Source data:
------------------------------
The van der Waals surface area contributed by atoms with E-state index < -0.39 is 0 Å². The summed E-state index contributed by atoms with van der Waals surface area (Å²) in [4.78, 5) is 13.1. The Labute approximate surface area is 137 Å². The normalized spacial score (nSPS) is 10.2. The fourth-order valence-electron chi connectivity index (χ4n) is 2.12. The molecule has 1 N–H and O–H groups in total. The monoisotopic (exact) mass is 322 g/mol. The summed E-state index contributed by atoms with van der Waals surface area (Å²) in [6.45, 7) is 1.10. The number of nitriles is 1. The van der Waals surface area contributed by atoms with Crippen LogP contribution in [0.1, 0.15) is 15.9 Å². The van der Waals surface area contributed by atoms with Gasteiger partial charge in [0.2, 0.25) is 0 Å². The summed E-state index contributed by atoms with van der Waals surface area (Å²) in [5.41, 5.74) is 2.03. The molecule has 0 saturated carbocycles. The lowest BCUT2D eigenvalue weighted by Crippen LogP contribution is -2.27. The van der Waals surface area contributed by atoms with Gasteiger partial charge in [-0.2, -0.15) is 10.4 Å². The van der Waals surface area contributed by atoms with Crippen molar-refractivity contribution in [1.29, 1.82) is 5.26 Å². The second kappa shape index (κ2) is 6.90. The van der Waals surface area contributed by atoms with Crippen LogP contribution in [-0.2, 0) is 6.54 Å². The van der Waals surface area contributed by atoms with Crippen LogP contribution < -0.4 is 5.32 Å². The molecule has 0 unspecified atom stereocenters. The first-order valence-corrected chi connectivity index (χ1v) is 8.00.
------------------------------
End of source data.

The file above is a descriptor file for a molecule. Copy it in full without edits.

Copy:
The van der Waals surface area contributed by atoms with E-state index < -0.39 is 0 Å². The summed E-state index contributed by atoms with van der Waals surface area (Å²) in [4.78, 5) is 13.1. The Labute approximate surface area is 137 Å². The normalized spacial score (nSPS) is 10.2. The fourth-order valence-electron chi connectivity index (χ4n) is 2.12. The molecule has 1 N–H and O–H groups in total. The monoisotopic (exact) mass is 322 g/mol. The summed E-state index contributed by atoms with van der Waals surface area (Å²) in [6.45, 7) is 1.10. The number of nitriles is 1. The van der Waals surface area contributed by atoms with Crippen LogP contribution in [0.1, 0.15) is 15.9 Å². The van der Waals surface area contributed by atoms with Gasteiger partial charge in [0.2, 0.25) is 0 Å². The summed E-state index contributed by atoms with van der Waals surface area (Å²) in [5.41, 5.74) is 2.03. The molecule has 0 saturated carbocycles. The lowest BCUT2D eigenvalue weighted by Crippen LogP contribution is -2.27. The van der Waals surface area contributed by atoms with Gasteiger partial charge in [-0.2, -0.15) is 10.4 Å². The van der Waals surface area contributed by atoms with Crippen molar-refractivity contribution in [1.29, 1.82) is 5.26 Å². The second kappa shape index (κ2) is 6.90. The van der Waals surface area contributed by atoms with Crippen LogP contribution in [-0.2, 0) is 6.54 Å². The van der Waals surface area contributed by atoms with Crippen LogP contribution < -0.4 is 5.32 Å². The molecule has 0 unspecified atom stereocenters. The first-order valence-corrected chi connectivity index (χ1v) is 8.00.